5 Things To Consider Before Going On Birth Control

5 Things To Consider Before Going On Birth Control | HealthSoul

There are various reasons as to why someone may want to go on birth control. It could be avoiding any unwanted pregnancies, managing their Polycystic Ovarian Syndrome (PCOS), severe acne, or intense menstrual cramps that they would like to reduce.

While some people may think that being on birth control means you shouldn’t worry about getting pregnant unless you decide to, not all birth control methods are 100% reliable, and each method may not be suitable for everyone. There’s plenty of things you need to consider.

Listed below are some things you need to consider before going on birth control:

1. IUDs Might Not Be For Everyone

An Intrauterine Device (IUD) is a small coil that’s often t-shaped, and which an OB-GYN inserts into the uterus to prevent pregnancy. While this can be a suitable option for most women, since they don’t need to remember to take a pill or continue to spend money on consumables, you should be aware of potential IUD complications. You can check out this site or others like it for more information on potential dangers of IUDs.

Before you have an IUD inserted, you should consult with your OB-GYN to discuss if that is the best option for you, depending on your age and lifestyle choices. While using an IUD may seem harmless, you should know that it may cause pain if it isn’t inserted properly, so using a reputable doctor is key.

2. The Pill Isn’t 100% Reliable

Taking birth control pills is another common birth control method in which a person needs to consume a tablet every day until they decide to stop. Some brands advertise birth controls pills as being 99% effective, however, not everyone can enjoy this success rate as it is dependent on whether you take your pills according to the specific instructions each day.

To increase your chances of avoiding pregnancy, you should consume your pill at the exact same time every day. For example, if you wake up at the same time every day, consider taking you pill as soon as your alarm goes off, to ensure you’re taking it responsibly.

It could be challenging to keep track of your schedule if you have a busy schedule and frequently forget to take your pill. If you miss pills or take them late, the chances of an unexpected pregnancy may be higher, so consider discussing alternative options with your doctor to prevent this.

Choosing method of contraception : Birth control pills, an injection syringe, condom, IUD-method, on grey
Choosing method of contraception : Birth control pills, an injection syringe and condom,IUD-method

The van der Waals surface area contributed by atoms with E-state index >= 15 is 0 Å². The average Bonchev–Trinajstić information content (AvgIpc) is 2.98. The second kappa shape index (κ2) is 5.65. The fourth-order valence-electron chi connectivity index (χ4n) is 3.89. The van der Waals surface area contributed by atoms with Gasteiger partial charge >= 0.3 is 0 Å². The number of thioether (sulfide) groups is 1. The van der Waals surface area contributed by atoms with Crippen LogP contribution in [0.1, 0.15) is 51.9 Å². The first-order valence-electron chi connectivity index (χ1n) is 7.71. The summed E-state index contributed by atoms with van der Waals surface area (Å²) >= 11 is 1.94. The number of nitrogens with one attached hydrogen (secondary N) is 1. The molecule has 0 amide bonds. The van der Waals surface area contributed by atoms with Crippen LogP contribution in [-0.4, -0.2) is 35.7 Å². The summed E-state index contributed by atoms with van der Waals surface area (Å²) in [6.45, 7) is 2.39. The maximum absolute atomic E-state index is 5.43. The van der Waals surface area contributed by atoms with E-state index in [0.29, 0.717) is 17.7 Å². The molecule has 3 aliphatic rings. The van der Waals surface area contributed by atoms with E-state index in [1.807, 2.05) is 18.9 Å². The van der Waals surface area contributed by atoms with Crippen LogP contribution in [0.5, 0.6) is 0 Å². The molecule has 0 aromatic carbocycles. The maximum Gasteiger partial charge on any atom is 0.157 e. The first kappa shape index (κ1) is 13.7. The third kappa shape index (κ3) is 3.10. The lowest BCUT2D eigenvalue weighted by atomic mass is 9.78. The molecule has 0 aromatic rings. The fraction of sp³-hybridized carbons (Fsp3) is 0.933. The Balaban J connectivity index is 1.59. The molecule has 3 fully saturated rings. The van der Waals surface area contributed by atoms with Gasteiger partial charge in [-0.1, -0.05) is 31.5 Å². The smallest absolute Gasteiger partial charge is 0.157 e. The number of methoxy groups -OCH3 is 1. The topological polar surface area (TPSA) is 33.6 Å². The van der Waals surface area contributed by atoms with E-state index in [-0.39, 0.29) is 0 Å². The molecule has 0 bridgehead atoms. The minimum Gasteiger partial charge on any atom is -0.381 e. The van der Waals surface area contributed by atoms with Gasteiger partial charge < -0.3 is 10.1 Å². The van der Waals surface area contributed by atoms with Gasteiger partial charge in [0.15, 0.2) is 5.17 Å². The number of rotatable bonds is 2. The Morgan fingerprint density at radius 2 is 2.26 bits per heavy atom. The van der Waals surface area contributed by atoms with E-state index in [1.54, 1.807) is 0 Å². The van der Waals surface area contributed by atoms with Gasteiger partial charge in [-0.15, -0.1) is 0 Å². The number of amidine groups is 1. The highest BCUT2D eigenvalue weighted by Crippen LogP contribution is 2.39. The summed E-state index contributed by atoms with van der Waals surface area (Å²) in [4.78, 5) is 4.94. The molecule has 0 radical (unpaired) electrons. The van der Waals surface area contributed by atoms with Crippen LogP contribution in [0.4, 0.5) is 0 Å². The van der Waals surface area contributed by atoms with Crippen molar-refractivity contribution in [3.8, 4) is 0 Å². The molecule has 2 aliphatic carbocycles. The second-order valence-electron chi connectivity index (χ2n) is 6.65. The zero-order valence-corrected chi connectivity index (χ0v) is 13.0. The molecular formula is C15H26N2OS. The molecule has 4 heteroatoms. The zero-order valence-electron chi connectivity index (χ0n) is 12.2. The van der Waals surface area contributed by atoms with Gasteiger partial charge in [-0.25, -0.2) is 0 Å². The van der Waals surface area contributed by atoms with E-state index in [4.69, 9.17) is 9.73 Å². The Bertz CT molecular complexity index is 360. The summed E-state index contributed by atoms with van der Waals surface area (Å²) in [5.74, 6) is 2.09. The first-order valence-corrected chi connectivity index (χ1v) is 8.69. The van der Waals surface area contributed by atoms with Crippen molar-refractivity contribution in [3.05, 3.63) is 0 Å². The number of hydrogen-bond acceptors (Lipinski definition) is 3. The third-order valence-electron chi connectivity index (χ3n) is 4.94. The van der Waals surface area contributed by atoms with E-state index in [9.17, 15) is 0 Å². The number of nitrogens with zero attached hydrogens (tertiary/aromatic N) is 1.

3. There May Be Changes In Your Period

For those taking birth control pills to treat their PCOS, there could be higher chances of having regular menstruation as the medications may help regulate to your period. However, those who take birth control for other reasons may need to anticipate changes in the menstrual cycle.

Depending on how your body reacts to your chosen method, you could experience lighter, more frequent periods, or even stop having a period while you’re on birth control. You need to consult with your OB-GYN about the possibilities of changes with your period and how you should handle them.

4. Not Every Method Is Suitable For Everyone

Before you decide to choose an IUD or other method, you need to ensure that it’ll be the best fit for your lifestyle. If you’re in a monogamous relationship and strictly not getting intimate with anyone else, you could use non-barrier methods such as pills, IUDs, or patches. In that scenario, both you and your partner can worry less about STDs, as you’re not exposing yourselves to any third-party diseases.

STD’s can include diseases that you should seriously, which can be acquired through having sex. If you’re getting intimate with different people, it’s best to use a barrier method such as a condom, so you can reduce the chances of developing STDs.

5. Birth Control Can Be Expensive

Before you begin asking your OB-GYN for the best birth control pills on the market, you need to ensure that you have room in your budget to purchase those pills reguarly.

You need to purchase birth control pills every month, as each pack generally comes with a 30-day supply which needs to take religiously to ensure its effectiveness. With that in mind, you need to prepare for the added monthly expense and see if your budget allows for it.

Apart from pills, some birth control methods such as IUD and patches can be expensive initially, but may require less ongoing cost. Speak to your doctor about which method is right for you.

Conclusion

Going on birth control is a personal choice, and while there are many reasons why you may decide to use birth control, there is an option available for everyone.

For the best results, you should always consult with your OB-GYN. They can give you professional advice about which method may be right for you.